Yesterday, in an event dedicated to discussing remote work with Irish Network USA, Tracy Keogh of Grow Remote included in her presentation the phrase that those of us who grew up in the emigration era of the 1980’s and 1990’s remember well, ‘There are no jobs here’. In every small town and even big cities this is what young people faced. I was one of the luckier one’s, by the time I graduated college in 1998 the tide had turned in economic development in Ireland and my siblings a few years younger than me, did not share this same experience of lack of opportunity. That phrase sparked the memories of my emigration journey.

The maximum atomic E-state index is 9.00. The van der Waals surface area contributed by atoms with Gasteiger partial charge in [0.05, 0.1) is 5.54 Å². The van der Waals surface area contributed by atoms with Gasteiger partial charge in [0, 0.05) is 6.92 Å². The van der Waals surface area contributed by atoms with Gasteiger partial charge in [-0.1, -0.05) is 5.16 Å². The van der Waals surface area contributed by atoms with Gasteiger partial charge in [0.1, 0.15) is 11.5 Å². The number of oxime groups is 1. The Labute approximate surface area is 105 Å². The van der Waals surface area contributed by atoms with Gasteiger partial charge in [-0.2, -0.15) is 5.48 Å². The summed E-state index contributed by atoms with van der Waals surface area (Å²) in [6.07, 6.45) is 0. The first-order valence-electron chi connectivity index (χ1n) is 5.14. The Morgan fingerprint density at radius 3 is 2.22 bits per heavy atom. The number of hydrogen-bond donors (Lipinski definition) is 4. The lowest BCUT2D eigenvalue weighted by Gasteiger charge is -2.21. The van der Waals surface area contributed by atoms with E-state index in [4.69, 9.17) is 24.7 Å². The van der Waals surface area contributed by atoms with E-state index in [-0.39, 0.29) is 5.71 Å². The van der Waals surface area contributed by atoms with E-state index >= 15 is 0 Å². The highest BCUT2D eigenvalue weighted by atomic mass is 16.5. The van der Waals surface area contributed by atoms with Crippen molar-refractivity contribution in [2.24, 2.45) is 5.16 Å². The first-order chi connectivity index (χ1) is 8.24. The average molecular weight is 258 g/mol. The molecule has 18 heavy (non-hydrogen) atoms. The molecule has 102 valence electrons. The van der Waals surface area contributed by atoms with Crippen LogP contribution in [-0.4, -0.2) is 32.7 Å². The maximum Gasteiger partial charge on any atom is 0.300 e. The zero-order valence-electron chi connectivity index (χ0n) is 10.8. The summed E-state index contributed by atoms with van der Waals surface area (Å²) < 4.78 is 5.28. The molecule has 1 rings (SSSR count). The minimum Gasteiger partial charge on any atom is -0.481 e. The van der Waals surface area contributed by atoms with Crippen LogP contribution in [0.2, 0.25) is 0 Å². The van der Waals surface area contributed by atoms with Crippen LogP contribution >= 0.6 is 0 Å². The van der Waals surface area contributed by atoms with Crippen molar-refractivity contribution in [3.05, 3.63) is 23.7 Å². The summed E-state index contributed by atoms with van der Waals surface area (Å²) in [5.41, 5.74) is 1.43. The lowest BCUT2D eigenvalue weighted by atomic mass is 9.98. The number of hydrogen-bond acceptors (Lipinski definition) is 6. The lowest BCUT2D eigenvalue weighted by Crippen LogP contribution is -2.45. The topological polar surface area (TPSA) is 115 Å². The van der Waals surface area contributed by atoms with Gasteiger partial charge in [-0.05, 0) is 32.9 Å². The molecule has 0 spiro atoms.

Just recently, I came across a piece of paper from 1999 where I had laid out my 10 vacation days and personal days for that year that I received in my job in the US. I was trying to stretch them over a 12 month period to attend my friends’ wedding in Sydney to be her bridesmaid, a trip to see family in Ireland and a short vacation. These were the days before video calls, phone calls were expensive and not everyone had e-mail. The one visit home a year was it and a once a week phone call which was usually abruptly ended by my mother exclaiming how expensive the call must be. We ended up flying to Sydney for only 6 days. Had remote work been the norm back then imagine the privilege of being able to spend a few weeks in Ireland with my family while working. I’m glad my children will never have to make these hard choices.